Questions you may have about the reopening of the M&G Property Portfolio and its feeder fund
We have announced the resumption of trading in our UK commercial real estate funds – the M&G Property Portfolio and its feeder fund.
In July, we took the decision to suspend trading in the funds in order to best protect the interests of the funds’ investors, as redemptions rose markedly because of high levels of uncertainty in the UK property market following the European Union referendum.
The M&G Property Portfolio is a broadly diversified fund which invests in UK commercial properties across retail, industrial and office sectors on behalf of UK retail investors. The fund’s value stood at £4.1 billion as at 19 October 2016.
Why has M&G decided to resume dealing?
We committed to resume dealing in the funds as soon as possible. For that to happen we needed confidence that the market had stabilised and the time to raise sufficient cash in order to meet likely investor redemptions. We are now in a more normal market environment and have raised sufficient cash from asset disposals to meet any likely redemptions.
When will you resume dealing?
As of midday, Friday 4 November. From that time, you will able to buy, sell or switch your investment in either of the funds.
What happens if I placed a buy/sell order during the suspension?
All sell and buy orders placed with M&G during the period of suspension will be processed on Friday 4 November. Proceeds of sales will normally be paid three days after the deal is placed.
What about switch orders?
Switch orders received before Friday 4 November will not be accepted. Should you wish to place a switch order for the day trading resumes, please give us your instruction on Friday 4 November before midday.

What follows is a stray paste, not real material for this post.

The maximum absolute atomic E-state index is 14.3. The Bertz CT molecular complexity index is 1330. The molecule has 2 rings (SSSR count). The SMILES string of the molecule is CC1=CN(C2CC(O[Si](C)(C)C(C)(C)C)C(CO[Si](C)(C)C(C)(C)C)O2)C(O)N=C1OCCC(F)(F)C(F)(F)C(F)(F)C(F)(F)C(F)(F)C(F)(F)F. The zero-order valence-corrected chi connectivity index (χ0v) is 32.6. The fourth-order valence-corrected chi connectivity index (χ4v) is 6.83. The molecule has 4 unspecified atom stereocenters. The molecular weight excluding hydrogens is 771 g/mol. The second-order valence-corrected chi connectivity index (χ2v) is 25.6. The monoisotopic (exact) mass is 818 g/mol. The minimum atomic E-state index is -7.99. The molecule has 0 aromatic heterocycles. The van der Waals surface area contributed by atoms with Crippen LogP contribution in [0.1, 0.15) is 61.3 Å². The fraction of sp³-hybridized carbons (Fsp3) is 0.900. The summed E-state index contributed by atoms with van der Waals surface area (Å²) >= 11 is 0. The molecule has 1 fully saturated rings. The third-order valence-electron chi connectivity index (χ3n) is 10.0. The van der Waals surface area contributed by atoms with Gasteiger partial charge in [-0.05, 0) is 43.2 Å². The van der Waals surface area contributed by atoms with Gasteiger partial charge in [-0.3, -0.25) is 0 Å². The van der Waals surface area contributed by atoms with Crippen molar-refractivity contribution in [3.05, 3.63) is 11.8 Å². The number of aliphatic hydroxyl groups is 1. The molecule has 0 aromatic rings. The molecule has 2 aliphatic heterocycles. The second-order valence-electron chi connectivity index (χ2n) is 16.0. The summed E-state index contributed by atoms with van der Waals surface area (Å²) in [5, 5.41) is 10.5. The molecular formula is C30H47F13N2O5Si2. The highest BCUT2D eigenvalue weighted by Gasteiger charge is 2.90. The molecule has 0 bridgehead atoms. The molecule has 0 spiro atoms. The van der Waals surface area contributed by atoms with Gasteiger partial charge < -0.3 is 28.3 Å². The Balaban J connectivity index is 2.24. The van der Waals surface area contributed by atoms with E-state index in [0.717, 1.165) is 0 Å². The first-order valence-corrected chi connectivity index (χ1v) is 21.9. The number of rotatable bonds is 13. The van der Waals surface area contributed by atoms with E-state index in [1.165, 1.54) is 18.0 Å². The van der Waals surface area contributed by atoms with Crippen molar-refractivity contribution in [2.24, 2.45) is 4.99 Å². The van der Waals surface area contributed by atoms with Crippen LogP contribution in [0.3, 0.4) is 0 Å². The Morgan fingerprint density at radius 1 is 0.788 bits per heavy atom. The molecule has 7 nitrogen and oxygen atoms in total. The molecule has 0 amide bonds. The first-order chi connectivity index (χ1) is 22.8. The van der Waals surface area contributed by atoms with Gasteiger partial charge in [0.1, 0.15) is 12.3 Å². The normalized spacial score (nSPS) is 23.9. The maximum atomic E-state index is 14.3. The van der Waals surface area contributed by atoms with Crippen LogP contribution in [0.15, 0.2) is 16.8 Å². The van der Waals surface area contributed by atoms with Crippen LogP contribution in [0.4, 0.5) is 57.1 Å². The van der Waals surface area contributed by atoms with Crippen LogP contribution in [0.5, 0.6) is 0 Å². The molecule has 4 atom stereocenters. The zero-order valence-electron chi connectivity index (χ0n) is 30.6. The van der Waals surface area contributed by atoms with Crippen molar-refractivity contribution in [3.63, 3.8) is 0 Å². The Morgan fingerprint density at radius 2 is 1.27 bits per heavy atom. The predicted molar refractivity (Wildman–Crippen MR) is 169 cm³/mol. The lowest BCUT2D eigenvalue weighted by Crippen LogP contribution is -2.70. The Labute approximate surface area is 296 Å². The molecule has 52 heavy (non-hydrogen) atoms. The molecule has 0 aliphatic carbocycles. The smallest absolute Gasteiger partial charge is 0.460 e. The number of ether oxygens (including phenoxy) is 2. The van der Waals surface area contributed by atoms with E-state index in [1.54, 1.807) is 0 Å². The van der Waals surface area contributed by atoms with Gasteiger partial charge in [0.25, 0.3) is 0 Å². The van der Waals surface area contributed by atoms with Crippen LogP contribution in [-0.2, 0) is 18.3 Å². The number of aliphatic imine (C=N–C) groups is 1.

How can I find out what the value of my investment in the fund is?
The latest share prices which enable you to calculate the value of your holding can be found on the property prices and updates page or you can phone us to ask for a current valuation.
Why did it take four months to reopen the fund?
The fund’s manager, Fiona Rowley, has carefully balanced her wish to resume trading as quickly as possible with the need to ensure that the portfolio is sufficiently well positioned to weather continued political and economic uncertainty. The temporary suspension has allowed Fiona to raise cash in a carefully controlled manner, taking a selective approach to disposals, and so in the best interests of the funds’ investors.
How many properties have you sold?
Up to 19 October, 58 properties had been sold, exchanged or placed under offer for a total value of £718 million.
Have you lost money selling these assets?
The overall discount on all properties sold, and agreed for sale, has been between 3% and 4% of pre-referendum values, supporting the decision to temporarily suspend the funds.
Has the fund materially changed as a result of the asset sales?
Fiona has tilted the portfolio towards more prime, higher quality assets and sold a greater proportion of lesser quality assets in sectors that are forecast to perform less strongly in the medium term.
Is the fund manager still selling properties?
As the funds are actively managed, at any one time we have a number of properties up for sale, reflecting the natural turnover of the portfolio.
What is the cash level in the M&G Property Portfolio?
The cash holding, as of 19 October, is £540 million – equivalent to 13.2% of the fund’s value. Several property sales are due to complete prior to 4 November, which will raise the cash holding to above 19%.